b. Methodology verified at in situ stations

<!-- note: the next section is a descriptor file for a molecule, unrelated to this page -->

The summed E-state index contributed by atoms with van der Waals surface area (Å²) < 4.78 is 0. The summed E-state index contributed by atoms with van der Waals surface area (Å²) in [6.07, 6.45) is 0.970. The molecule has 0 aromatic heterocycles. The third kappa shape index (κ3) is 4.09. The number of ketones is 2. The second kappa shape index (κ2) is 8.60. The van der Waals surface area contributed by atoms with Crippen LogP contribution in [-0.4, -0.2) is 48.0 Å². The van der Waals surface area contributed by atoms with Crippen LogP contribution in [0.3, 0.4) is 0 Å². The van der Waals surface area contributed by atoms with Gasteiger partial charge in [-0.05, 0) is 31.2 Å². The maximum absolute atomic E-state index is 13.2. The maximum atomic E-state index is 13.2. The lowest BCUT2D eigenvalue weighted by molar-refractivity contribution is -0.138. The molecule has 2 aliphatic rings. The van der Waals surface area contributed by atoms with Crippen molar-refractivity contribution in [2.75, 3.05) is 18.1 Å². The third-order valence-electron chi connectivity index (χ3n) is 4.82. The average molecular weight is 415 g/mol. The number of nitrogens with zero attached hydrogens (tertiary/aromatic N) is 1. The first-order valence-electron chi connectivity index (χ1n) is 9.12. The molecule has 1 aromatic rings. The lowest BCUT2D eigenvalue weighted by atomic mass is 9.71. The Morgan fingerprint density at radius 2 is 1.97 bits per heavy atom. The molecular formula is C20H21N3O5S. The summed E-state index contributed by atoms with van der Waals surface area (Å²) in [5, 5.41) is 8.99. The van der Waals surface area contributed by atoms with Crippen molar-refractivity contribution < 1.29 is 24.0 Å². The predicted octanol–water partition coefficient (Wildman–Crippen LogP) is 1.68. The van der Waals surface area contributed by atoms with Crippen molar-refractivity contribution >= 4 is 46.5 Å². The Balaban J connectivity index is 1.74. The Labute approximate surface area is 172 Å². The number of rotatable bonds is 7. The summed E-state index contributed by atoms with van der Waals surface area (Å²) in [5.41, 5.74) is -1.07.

Comparison between monthly in situ LST and monthly satellite LST was used to test the first assumption of whether LST at the four periods, 1000–1100 LT (TMD view time), 1300–1400 LT (AMD view time), 2200–2300 LT (TMN view time), and 0100–0200 LT (AMN view time), could successfully produce an accurate all-sky monthly mean LST. Figure 5 provides an indication of the success of this approach. The mean value of in situ LST at TMD and TMN view time is plotted against all-sky monthly mean in situ LST in Fig. 5a; the same results for in situ LST at AMD and AMN view time are shown in Fig. 5b. The mean of the four periods against all-sky monthly in situ mean is given by Fig. 5c. It is clear there is a very good correspondence, and most of the points in Fig. 5 are either on or very close to the 1:1 line. There is also a very high coefficient of determination R2 in each of these fits. The statistical values (linear fitting slope and R2) are slightly different among Figs. 5a–c. The MB values are 0.34, 1.52, and 0.93 K, which indicates that the calculated mean monthly in situ LST using 1000–1100, 1300–1400, 2200–2300, and 0100–0200 LT view time data will have a 0.93 K higher bias than the all-sky in situ monthly mean LST. When this positive bias is removed using a calibration offset, it is possible to derive a more accurate monthly LST. These results make it feasible to use any of the mean values of Terra day and night view time in situ LST, the mean of Aqua day and night view time in situ LST, and the mean of Terra and Aqua day/night view time in situ LST to provide an all-sky monthly mean in situ LST that is suitable for subsequent calibration of satellite data.